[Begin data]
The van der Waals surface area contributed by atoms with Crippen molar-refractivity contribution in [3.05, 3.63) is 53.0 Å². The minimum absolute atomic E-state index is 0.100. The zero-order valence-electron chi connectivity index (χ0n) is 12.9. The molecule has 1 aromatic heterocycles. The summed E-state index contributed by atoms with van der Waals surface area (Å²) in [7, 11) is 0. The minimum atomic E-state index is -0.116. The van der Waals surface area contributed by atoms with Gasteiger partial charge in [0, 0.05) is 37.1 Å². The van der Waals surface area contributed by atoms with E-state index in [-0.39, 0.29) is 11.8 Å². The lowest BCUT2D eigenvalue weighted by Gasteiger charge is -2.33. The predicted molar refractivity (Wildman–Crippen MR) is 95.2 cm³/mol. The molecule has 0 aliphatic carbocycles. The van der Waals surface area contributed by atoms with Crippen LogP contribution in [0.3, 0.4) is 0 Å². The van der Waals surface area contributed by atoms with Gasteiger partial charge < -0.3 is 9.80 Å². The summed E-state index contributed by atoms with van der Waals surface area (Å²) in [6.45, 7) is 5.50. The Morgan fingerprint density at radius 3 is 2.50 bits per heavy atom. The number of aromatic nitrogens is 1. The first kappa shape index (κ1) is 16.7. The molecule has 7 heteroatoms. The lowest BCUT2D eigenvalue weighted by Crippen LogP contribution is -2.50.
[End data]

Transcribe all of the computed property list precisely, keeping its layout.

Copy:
The van der Waals surface area contributed by atoms with Crippen molar-refractivity contribution in [3.05, 3.63) is 53.0 Å². The minimum absolute atomic E-state index is 0.100. The zero-order valence-electron chi connectivity index (χ0n) is 12.9. The molecule has 1 aromatic heterocycles. The summed E-state index contributed by atoms with van der Waals surface area (Å²) in [7, 11) is 0. The minimum atomic E-state index is -0.116. The van der Waals surface area contributed by atoms with Gasteiger partial charge in [0, 0.05) is 37.1 Å². The van der Waals surface area contributed by atoms with E-state index in [-0.39, 0.29) is 11.8 Å². The lowest BCUT2D eigenvalue weighted by Gasteiger charge is -2.33. The predicted molar refractivity (Wildman–Crippen MR) is 95.2 cm³/mol. The molecule has 0 aliphatic carbocycles. The van der Waals surface area contributed by atoms with Crippen LogP contribution in [0.3, 0.4) is 0 Å². The van der Waals surface area contributed by atoms with Gasteiger partial charge < -0.3 is 9.80 Å². The summed E-state index contributed by atoms with van der Waals surface area (Å²) in [6.45, 7) is 5.50. The Morgan fingerprint density at radius 3 is 2.50 bits per heavy atom. The number of aromatic nitrogens is 1. The first kappa shape index (κ1) is 16.7. The molecule has 7 heteroatoms. The lowest BCUT2D eigenvalue weighted by Crippen LogP contribution is -2.50.